- Services revenue decreased by (47.0)% (or (45.1)% organically) and represented 56.7% of sales. Civil aftermarket revenue (in USD) continued to be impacted by the Covid-19 crisis and decreased by (56.2)% (in USD). This drop was mainly due to lower spare parts sales for CFM56 engines as well as a lower contribution from services contracts for CFM56 and widebody platforms. Military services faced also a headwind compared to Q3 2019. Helicopter turbines support activities (both Time & Material and Per Hour contracts) contributed positively during the quarter.
In the first nine months of 2020 revenue was Euro 5,606 million, down (36.9)% compared to Euro 8,889 million in 2019. On an organic basis, revenue decreased by (37.3)%.
- OE revenue dropped by (42.0)% (or (42.4)% organically) compared to the first 9 months 2019, due to lower narrowbody engines (LEAP and CFM56). The Covid-19 crisis impacted both installed and spare engines deliveries. High thrust engines deliveries decreased to a lesser extent in 2020 compared to narrowbody engines. On the military side, as planned, M88 engines deliveries lowered since the beginning of the year and amounted to 25 units compared to 42 in the year ago period. Helicopter turbines OE sales increased low single digit in the first 9 months of the year.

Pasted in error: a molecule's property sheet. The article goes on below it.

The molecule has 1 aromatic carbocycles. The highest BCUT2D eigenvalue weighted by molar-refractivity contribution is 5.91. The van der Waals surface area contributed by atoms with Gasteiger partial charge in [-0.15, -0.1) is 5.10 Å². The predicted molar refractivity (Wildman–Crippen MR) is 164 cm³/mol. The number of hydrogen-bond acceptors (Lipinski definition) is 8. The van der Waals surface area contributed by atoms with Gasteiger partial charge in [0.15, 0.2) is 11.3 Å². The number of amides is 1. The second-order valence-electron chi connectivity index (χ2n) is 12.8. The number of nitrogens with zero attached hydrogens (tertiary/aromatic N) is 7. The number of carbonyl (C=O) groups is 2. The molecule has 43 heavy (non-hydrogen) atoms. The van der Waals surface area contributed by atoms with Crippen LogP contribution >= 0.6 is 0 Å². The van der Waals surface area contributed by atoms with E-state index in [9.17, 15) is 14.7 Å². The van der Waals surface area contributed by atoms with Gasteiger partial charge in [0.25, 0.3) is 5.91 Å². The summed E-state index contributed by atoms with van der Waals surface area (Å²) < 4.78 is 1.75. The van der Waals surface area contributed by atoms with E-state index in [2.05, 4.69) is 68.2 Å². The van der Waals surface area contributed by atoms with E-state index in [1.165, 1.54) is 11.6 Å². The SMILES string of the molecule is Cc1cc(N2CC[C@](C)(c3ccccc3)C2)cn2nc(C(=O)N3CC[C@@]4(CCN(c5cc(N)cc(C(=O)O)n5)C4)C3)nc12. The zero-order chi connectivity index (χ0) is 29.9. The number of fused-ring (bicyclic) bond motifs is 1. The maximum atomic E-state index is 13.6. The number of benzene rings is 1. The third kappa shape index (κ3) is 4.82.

- Services revenue decreased by (33.1)% (or (33.5)% organically) and represented 60.6% of sales. Since the beginning of the health crisis in March, civil aftermarket revenue (in USD) has been strongly impacted and decreased by (41.8)% (in USD). This drop was mainly due to lower spare parts sales for CFM56 engines. Military services also decreased compared to the year ago period that represented a strong comparison base. Helicopter turbines support activities also contributed negatively (mainly Time & Material contracts) during the first 9 months of the year.
Aircraft Equipment, Defense and Aerosystems
In the third quarter of 2020 revenue was Euro 1,461 million, down (36.4)% compared with Euro 2,298 million in the year ago period. On an organic basis, revenue was down (33.6)%.